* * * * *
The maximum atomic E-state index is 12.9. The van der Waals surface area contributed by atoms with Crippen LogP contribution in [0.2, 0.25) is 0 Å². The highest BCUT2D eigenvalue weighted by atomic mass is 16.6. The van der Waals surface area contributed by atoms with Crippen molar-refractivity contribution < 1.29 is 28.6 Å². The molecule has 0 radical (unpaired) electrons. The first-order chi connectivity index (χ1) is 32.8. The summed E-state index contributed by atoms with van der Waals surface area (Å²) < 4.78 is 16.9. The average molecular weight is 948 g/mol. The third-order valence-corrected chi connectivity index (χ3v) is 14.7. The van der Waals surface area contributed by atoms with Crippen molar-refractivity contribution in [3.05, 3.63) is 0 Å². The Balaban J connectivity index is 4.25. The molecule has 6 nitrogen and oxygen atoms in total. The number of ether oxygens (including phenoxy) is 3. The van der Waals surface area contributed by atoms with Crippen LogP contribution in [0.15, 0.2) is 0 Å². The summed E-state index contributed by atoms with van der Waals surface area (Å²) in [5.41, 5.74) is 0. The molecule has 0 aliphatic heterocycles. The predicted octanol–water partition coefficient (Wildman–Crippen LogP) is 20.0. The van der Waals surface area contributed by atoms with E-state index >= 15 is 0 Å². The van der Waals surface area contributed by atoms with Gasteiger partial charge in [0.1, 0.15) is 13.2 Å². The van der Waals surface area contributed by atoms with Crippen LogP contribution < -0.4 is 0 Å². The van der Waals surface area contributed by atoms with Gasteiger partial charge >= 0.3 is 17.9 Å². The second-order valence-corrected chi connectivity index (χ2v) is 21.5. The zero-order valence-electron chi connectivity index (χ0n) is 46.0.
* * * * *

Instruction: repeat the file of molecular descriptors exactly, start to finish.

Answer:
The maximum atomic E-state index is 12.9. The van der Waals surface area contributed by atoms with Crippen LogP contribution in [0.2, 0.25) is 0 Å². The highest BCUT2D eigenvalue weighted by atomic mass is 16.6. The van der Waals surface area contributed by atoms with Crippen molar-refractivity contribution < 1.29 is 28.6 Å². The molecule has 0 radical (unpaired) electrons. The first-order chi connectivity index (χ1) is 32.8. The summed E-state index contributed by atoms with van der Waals surface area (Å²) < 4.78 is 16.9. The average molecular weight is 948 g/mol. The third-order valence-corrected chi connectivity index (χ3v) is 14.7. The van der Waals surface area contributed by atoms with Crippen molar-refractivity contribution in [3.05, 3.63) is 0 Å². The Balaban J connectivity index is 4.25. The molecule has 6 nitrogen and oxygen atoms in total. The number of ether oxygens (including phenoxy) is 3. The van der Waals surface area contributed by atoms with Crippen LogP contribution in [0.15, 0.2) is 0 Å². The summed E-state index contributed by atoms with van der Waals surface area (Å²) in [5.41, 5.74) is 0. The molecule has 0 aliphatic heterocycles. The predicted octanol–water partition coefficient (Wildman–Crippen LogP) is 20.0. The van der Waals surface area contributed by atoms with E-state index >= 15 is 0 Å². The van der Waals surface area contributed by atoms with Gasteiger partial charge in [0.1, 0.15) is 13.2 Å². The van der Waals surface area contributed by atoms with Crippen LogP contribution < -0.4 is 0 Å². The van der Waals surface area contributed by atoms with Gasteiger partial charge >= 0.3 is 17.9 Å². The second-order valence-corrected chi connectivity index (χ2v) is 21.5. The zero-order valence-electron chi connectivity index (χ0n) is 46.0.